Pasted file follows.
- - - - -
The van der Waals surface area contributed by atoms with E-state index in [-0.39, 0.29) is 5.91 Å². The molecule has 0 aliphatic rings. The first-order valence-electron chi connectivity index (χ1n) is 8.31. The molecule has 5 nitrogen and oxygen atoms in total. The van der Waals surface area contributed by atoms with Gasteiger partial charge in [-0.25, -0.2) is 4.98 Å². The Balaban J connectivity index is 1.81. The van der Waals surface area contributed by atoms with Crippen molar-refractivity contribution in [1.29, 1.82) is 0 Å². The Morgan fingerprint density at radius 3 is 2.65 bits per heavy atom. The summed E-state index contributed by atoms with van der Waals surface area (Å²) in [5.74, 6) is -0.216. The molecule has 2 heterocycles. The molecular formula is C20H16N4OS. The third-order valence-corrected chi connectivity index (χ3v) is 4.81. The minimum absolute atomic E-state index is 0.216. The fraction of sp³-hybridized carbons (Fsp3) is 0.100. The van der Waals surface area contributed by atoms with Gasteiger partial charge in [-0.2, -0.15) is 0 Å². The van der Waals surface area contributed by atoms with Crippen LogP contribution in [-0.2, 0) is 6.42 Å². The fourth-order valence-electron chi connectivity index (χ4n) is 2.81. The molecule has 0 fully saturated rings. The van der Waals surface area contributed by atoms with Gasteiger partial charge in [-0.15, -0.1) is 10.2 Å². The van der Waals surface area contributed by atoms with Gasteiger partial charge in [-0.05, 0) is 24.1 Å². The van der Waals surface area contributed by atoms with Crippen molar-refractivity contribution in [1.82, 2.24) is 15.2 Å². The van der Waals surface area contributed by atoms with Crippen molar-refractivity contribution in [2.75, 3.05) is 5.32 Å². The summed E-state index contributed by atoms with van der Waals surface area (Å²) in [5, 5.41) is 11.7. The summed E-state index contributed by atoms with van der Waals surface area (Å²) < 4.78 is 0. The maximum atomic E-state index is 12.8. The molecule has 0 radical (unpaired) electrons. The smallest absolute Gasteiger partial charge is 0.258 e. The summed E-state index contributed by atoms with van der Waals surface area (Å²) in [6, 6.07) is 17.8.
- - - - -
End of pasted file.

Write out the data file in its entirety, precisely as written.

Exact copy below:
The van der Waals surface area contributed by atoms with E-state index in [-0.39, 0.29) is 5.91 Å². The molecule has 0 aliphatic rings. The first-order valence-electron chi connectivity index (χ1n) is 8.31. The molecule has 5 nitrogen and oxygen atoms in total. The van der Waals surface area contributed by atoms with Gasteiger partial charge in [-0.25, -0.2) is 4.98 Å². The Balaban J connectivity index is 1.81. The van der Waals surface area contributed by atoms with Crippen molar-refractivity contribution in [1.29, 1.82) is 0 Å². The Morgan fingerprint density at radius 3 is 2.65 bits per heavy atom. The summed E-state index contributed by atoms with van der Waals surface area (Å²) in [5.74, 6) is -0.216. The molecule has 2 heterocycles. The molecular formula is C20H16N4OS. The third-order valence-corrected chi connectivity index (χ3v) is 4.81. The minimum absolute atomic E-state index is 0.216. The fraction of sp³-hybridized carbons (Fsp3) is 0.100. The van der Waals surface area contributed by atoms with Gasteiger partial charge in [-0.2, -0.15) is 0 Å². The van der Waals surface area contributed by atoms with Crippen LogP contribution in [-0.2, 0) is 6.42 Å². The fourth-order valence-electron chi connectivity index (χ4n) is 2.81. The molecule has 0 fully saturated rings. The van der Waals surface area contributed by atoms with Gasteiger partial charge in [-0.15, -0.1) is 10.2 Å². The van der Waals surface area contributed by atoms with Gasteiger partial charge in [-0.05, 0) is 24.1 Å². The van der Waals surface area contributed by atoms with Crippen molar-refractivity contribution in [1.82, 2.24) is 15.2 Å². The van der Waals surface area contributed by atoms with Crippen molar-refractivity contribution in [2.75, 3.05) is 5.32 Å². The summed E-state index contributed by atoms with van der Waals surface area (Å²) in [5, 5.41) is 11.7. The summed E-state index contributed by atoms with van der Waals surface area (Å²) < 4.78 is 0. The maximum atomic E-state index is 12.8. The molecule has 0 radical (unpaired) electrons. The smallest absolute Gasteiger partial charge is 0.258 e. The summed E-state index contributed by atoms with van der Waals surface area (Å²) in [6, 6.07) is 17.8.